Whilst many professional performers have their audition preparation pretty much in the bag, the post audition analysis is so often overlooked, which is a pity, because post-audition analysis (in this case, specifically journaling) is important. But why is it important?
In 2018, Broadway director Kenny Leon told a frustrated actor that auditions are not just about auditioning for a role in a play. Rather, in every audition, you are in fact, auditioning for your career. Whilst getting the job is a goal, it isn’t necessarily the goal. Your career is not made by the number of times you get the part. Longevity in your career includes hundreds and thousands of auditions AND the shows that you get cast in. Auditions are therefore a major component that make up your career. They should be paid the same, if not more, time in understanding and improving them as you do during a run of a show. How many more hours do we spend in auditions and callbacks compared to in shows, when looking back at a career that hopefully spans decades?
Audition journaling can be as simple as writing down a couple of notes to yourself to remember for the next time, or it can become a fantastic project that incorporates creativity, insight and personal methodology in helping you nail your future auditions.
The key is to find the easiest way to document these experiences and in a way that will make sense to you a year later when looking back. Just as there are many ways to sing “Somewhere Over the Rainbow”, so there is every kind of journal available. Here are some components that I believe will set you on the best path possible:
THE BOOK: Get yourself an A4 book/file or digital book.
Stick/glue/staple your audition brief and the sheet music that you used. This is useful for future references of what you sang, why you sang it and whether or not the sheet music cut worked well. Similarly, you can do that same with any monologues and call back materials.
Write down (or type) a couple of goals that you want to achieve during the whole ordeal: from waking up the morning of your audition to exiting the building afterwards. It doesn’t only have to be when you are in the room. Whilst the obvious goal is to get cast – these goals that I am talking about are ones that are solely in your control in order to achieve them. You cannot force a director to give you the job (wouldn’t that be a lovely!?) but you can achieve a steadier walk and panel greeting upon entering, or ensuring that you speak to the audition pianist in clear concise English, as opposed to a whispered panicked mumble.
Next is to figure out your pre-game plan and write it down. The more specific you are, the better. Here are some examples:
Spotify playlist when getting ready and when sitting in the waiting room, physical warm-up, vocal warm-up type and length, anti-dry-mouth aid, mascara, hell even what time you left your place to get to the audition. When you get home, you can then refer back to these notes and write down what worked, what didn’t and really importantly – where you can do the fine-tuning in the future. Details matter in auditions: A few small improvements can make a massive difference!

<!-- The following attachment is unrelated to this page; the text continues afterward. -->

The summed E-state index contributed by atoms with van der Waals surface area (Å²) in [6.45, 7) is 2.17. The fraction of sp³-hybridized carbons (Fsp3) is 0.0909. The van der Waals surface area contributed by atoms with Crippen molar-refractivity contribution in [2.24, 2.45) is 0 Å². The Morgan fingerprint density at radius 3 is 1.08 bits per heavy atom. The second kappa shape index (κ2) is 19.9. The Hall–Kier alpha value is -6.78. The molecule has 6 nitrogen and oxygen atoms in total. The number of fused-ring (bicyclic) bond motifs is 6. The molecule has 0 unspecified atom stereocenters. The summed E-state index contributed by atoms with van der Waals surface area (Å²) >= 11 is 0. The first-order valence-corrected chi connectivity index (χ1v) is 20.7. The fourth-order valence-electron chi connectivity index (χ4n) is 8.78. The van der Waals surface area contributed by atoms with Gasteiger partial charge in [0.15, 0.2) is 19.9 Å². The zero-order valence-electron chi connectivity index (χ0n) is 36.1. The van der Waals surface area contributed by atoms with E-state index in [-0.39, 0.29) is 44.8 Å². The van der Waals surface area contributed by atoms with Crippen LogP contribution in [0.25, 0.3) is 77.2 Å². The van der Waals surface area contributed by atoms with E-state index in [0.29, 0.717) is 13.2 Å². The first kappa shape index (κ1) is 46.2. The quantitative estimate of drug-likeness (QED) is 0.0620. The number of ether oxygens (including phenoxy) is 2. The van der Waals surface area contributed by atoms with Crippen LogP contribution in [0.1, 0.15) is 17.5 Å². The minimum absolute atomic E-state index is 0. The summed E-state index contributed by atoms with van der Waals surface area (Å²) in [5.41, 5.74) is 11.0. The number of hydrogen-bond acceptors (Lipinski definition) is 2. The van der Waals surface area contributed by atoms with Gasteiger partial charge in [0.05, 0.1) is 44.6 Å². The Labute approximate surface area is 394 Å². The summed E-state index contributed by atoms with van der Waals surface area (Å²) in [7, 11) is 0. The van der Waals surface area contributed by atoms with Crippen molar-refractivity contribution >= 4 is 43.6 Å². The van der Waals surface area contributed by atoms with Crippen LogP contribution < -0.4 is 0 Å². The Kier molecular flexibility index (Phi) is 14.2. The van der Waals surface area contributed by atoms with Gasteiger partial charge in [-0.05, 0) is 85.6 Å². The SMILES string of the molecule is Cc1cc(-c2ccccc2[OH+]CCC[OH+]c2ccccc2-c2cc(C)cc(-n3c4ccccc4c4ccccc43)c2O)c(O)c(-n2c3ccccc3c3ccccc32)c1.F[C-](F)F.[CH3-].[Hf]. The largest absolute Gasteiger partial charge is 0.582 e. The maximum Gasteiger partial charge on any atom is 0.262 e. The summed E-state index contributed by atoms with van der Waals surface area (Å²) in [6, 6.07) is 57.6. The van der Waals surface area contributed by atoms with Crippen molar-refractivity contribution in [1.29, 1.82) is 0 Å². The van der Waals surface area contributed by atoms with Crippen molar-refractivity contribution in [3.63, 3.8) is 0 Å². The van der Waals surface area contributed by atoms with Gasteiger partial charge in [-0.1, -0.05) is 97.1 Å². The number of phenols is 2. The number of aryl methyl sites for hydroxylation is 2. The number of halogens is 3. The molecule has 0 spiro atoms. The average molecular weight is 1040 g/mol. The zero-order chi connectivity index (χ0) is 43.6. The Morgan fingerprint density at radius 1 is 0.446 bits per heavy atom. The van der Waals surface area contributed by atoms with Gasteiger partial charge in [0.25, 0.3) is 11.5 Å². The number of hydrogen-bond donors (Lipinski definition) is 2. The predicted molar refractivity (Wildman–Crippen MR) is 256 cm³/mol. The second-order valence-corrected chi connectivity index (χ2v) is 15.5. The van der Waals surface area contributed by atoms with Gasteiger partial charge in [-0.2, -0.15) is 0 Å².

Finally, voice noting yourself directly after your audition.
I cannot emphasize the importance of this enough. Remembering exactly what happened during your audition is like holding water in your hands: after a short amount of time, the water starts to leak through the cracks, so too will the details about what just happened. As you exit that room, grab your phone, start talking and describe exactly what just happened. Think of it as a stream of conscious talking. Then, when you are later journaling, you can listen back and make further detailed notes of what went well and what didn’t.
Why is this important? Because when deciding on what goals you want to achieve in the next audition, you actually have goals and tangible improvement can actually happen.
Can you just imagine what having a book of all your audition experiences would look like 20 years from now? All the hidden gems, rep songs and insights you will have collected over the years. How exceptional it would be to have this kind of archive that not only that documents the work that you did, but also holds all the stories, anecdotes and lessons you achieved from one hell of a career – one has got absolutely nothing to do with whether or not you got the part.
If you would like to book a Musical Theatre Repertoire Intensive session, you can click HERE
AUDITION PREPARATION INCLUDES:
Extensive and exclusive access to repertoire selections, with appropriate audition cuts.
Audition analyses for pre and post auditions to improve audition technique.
Critical preparation and constructive feedback covering all facets of the audition.